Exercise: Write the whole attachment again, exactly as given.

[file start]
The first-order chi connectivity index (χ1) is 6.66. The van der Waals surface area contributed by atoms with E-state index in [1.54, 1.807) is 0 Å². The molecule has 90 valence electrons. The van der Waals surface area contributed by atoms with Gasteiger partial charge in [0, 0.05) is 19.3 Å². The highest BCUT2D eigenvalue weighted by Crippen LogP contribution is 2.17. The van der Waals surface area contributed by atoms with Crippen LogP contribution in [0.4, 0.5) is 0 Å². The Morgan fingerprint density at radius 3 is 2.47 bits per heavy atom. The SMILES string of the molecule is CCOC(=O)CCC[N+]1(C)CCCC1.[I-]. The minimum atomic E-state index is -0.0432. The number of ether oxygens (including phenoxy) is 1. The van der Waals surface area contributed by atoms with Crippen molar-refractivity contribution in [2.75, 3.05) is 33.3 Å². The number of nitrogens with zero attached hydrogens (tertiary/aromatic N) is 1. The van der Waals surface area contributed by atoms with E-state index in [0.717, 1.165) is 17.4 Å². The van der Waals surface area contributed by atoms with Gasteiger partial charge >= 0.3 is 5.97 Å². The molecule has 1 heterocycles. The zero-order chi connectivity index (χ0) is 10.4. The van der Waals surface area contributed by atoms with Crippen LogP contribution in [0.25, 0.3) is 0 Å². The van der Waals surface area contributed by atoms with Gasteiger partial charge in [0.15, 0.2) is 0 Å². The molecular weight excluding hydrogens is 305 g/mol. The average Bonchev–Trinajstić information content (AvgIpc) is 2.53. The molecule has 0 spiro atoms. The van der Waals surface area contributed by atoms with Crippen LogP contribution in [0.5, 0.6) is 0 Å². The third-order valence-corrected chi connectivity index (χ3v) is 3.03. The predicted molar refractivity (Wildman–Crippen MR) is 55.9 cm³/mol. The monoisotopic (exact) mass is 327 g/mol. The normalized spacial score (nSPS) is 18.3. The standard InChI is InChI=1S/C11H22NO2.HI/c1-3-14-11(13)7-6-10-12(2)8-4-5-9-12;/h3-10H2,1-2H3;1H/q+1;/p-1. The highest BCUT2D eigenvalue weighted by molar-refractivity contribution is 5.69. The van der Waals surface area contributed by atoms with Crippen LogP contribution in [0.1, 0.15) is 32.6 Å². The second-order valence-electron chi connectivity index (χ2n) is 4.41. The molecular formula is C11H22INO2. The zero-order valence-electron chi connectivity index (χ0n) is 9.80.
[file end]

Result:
The first-order chi connectivity index (χ1) is 6.66. The van der Waals surface area contributed by atoms with E-state index in [1.54, 1.807) is 0 Å². The molecule has 90 valence electrons. The van der Waals surface area contributed by atoms with Gasteiger partial charge in [0, 0.05) is 19.3 Å². The highest BCUT2D eigenvalue weighted by Crippen LogP contribution is 2.17. The van der Waals surface area contributed by atoms with Crippen LogP contribution in [0.4, 0.5) is 0 Å². The Morgan fingerprint density at radius 3 is 2.47 bits per heavy atom. The SMILES string of the molecule is CCOC(=O)CCC[N+]1(C)CCCC1.[I-]. The minimum atomic E-state index is -0.0432. The number of ether oxygens (including phenoxy) is 1. The van der Waals surface area contributed by atoms with Crippen molar-refractivity contribution in [2.75, 3.05) is 33.3 Å². The number of nitrogens with zero attached hydrogens (tertiary/aromatic N) is 1. The van der Waals surface area contributed by atoms with E-state index in [0.717, 1.165) is 17.4 Å². The van der Waals surface area contributed by atoms with Gasteiger partial charge >= 0.3 is 5.97 Å². The molecule has 1 heterocycles. The zero-order chi connectivity index (χ0) is 10.4. The van der Waals surface area contributed by atoms with Crippen LogP contribution in [0.25, 0.3) is 0 Å². The van der Waals surface area contributed by atoms with Gasteiger partial charge in [0.15, 0.2) is 0 Å². The molecular weight excluding hydrogens is 305 g/mol. The average Bonchev–Trinajstić information content (AvgIpc) is 2.53. The molecule has 0 spiro atoms. The van der Waals surface area contributed by atoms with Crippen LogP contribution in [0.5, 0.6) is 0 Å². The third-order valence-corrected chi connectivity index (χ3v) is 3.03. The predicted molar refractivity (Wildman–Crippen MR) is 55.9 cm³/mol. The monoisotopic (exact) mass is 327 g/mol. The normalized spacial score (nSPS) is 18.3. The standard InChI is InChI=1S/C11H22NO2.HI/c1-3-14-11(13)7-6-10-12(2)8-4-5-9-12;/h3-10H2,1-2H3;1H/q+1;/p-1. The highest BCUT2D eigenvalue weighted by molar-refractivity contribution is 5.69. The van der Waals surface area contributed by atoms with Crippen LogP contribution in [0.1, 0.15) is 32.6 Å². The second-order valence-electron chi connectivity index (χ2n) is 4.41. The molecular formula is C11H22INO2. The zero-order valence-electron chi connectivity index (χ0n) is 9.80.